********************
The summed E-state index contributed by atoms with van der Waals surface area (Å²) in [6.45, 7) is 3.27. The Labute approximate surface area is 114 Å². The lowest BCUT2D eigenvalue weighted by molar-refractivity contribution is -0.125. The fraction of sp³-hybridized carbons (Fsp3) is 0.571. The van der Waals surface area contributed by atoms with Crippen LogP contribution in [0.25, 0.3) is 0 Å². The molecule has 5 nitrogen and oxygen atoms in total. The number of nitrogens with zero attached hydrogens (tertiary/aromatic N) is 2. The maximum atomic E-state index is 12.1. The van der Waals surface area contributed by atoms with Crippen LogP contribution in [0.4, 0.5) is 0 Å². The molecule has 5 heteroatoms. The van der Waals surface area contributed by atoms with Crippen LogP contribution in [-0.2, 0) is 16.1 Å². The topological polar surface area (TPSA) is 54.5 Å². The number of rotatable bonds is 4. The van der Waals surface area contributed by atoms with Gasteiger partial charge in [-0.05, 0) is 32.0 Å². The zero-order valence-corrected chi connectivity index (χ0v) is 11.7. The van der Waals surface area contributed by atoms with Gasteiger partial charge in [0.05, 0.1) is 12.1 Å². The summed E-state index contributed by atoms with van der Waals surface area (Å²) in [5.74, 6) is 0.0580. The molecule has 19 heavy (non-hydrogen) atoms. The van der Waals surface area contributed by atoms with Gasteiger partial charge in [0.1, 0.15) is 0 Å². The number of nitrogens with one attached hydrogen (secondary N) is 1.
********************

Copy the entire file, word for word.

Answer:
The summed E-state index contributed by atoms with van der Waals surface area (Å²) in [6.45, 7) is 3.27. The Labute approximate surface area is 114 Å². The lowest BCUT2D eigenvalue weighted by molar-refractivity contribution is -0.125. The fraction of sp³-hybridized carbons (Fsp3) is 0.571. The van der Waals surface area contributed by atoms with Crippen LogP contribution in [0.25, 0.3) is 0 Å². The molecule has 5 nitrogen and oxygen atoms in total. The number of nitrogens with zero attached hydrogens (tertiary/aromatic N) is 2. The maximum atomic E-state index is 12.1. The van der Waals surface area contributed by atoms with Crippen LogP contribution in [0.4, 0.5) is 0 Å². The molecule has 5 heteroatoms. The van der Waals surface area contributed by atoms with Crippen LogP contribution in [-0.2, 0) is 16.1 Å². The topological polar surface area (TPSA) is 54.5 Å². The number of rotatable bonds is 4. The van der Waals surface area contributed by atoms with Gasteiger partial charge in [-0.05, 0) is 32.0 Å². The zero-order valence-corrected chi connectivity index (χ0v) is 11.7. The van der Waals surface area contributed by atoms with Gasteiger partial charge in [0.05, 0.1) is 12.1 Å². The summed E-state index contributed by atoms with van der Waals surface area (Å²) in [5.74, 6) is 0.0580. The molecule has 19 heavy (non-hydrogen) atoms. The van der Waals surface area contributed by atoms with Gasteiger partial charge in [0.1, 0.15) is 0 Å². The number of nitrogens with one attached hydrogen (secondary N) is 1.